The old saying, to delay is to deny is never more applicable than a person who should be considering the pursuit of better hearing.

Some may kick the can down the road on a lot of important ventures such as cleaning out a closet, organizing the garage, ridding the basement of excess stuff, completing paperwork, or addressing neglected chores. During my professional career, I have witnessed countless individuals delay the journey in confronting hearing issues.

Initially, the first step is for the person to realize they have a problem in hearing and understanding speech. Some cannot admit to themselves there is an issue. However, spouses, loved ones, and friends may point out this issue and encourage the person to at least get their hearing checked. Over the years I have had spouses speak with me about the hearing issues their husband or wife may have. My response is to schedule an appointment for a complete audiological evaluation. That is as far is it goes. The afflicted individual refuses to acknowledge the presence of a hearing problem and certainly will not get their hearing checked. Instead, they blame others for mumbling, not speaking clearly, and a variety of other circumstances that is not their fault.

If the person with diminished hearing does schedule an appointment, I discuss and document their concerns along with those of the accompanying family member. Following an evaluation with results indicating digital amplification is required, there have been patients whom deny they have any issue with hearing and understanding. I remind them of the list of detailed concerns noted in the case history with specific settings where understanding speech is disrupted. Those issues are corroborated with the findings of the evaluation and still, the patient denies they have a hearing problem or needs hearing aids.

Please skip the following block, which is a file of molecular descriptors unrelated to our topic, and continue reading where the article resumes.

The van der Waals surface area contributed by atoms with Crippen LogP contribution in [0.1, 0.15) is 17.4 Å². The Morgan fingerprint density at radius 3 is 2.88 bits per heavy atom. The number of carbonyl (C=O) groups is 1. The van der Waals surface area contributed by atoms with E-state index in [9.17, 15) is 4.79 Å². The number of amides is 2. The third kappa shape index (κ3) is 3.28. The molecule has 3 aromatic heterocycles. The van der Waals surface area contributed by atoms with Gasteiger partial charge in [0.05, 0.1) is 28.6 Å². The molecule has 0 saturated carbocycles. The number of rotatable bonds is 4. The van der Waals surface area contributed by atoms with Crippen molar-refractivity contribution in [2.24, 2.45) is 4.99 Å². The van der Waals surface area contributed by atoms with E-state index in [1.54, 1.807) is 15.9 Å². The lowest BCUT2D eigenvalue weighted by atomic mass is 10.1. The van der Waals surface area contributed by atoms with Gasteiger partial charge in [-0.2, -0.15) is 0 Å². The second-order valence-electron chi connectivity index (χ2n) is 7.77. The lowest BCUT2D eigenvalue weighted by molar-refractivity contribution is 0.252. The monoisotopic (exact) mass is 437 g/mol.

Other cases have encompassed persons who schedule an appointment, provide a case history, complete the evaluation, have digital amplification recommended, are accepting of the fact they need to do something, and then state, “I need to think about it.” Really what is there to think about? They have been accepting of the problem and process thus far, however they delay the most important step in attaining better hearing which is acquiring the amplification. In an analogy, imagine Secretariat leading the Belmont Stakes by 31 lengths and stopping three feet before the end to debate whether to cross the finish line to win the race. This happens on many occasions.

There are others who will complete the process, acquire the amplification, and return them before the thirty-day evaluation period has ended. I ask, why? To the objection of the spouse, the patient will state that they don’t think their hearing is bad enough to keep wearing hearing aids. Often times it is stated that they will wait until they are deaf to do something. At that juncture, they are beyond any assistance from a professional.

The best scenario is for the person to complete the process, obtain and wear the devices on a regular basis, seek follow up adjustments as needed, and have an annual evaluation. This motivated individual is the best patient because they are accepting of their health issue and have taken the important steps towards grasping a better quality of life.

Yes, to delay is to deny. Don’t deny yourself the chance to achieve better hearing through a private practice audiologist. Do something today!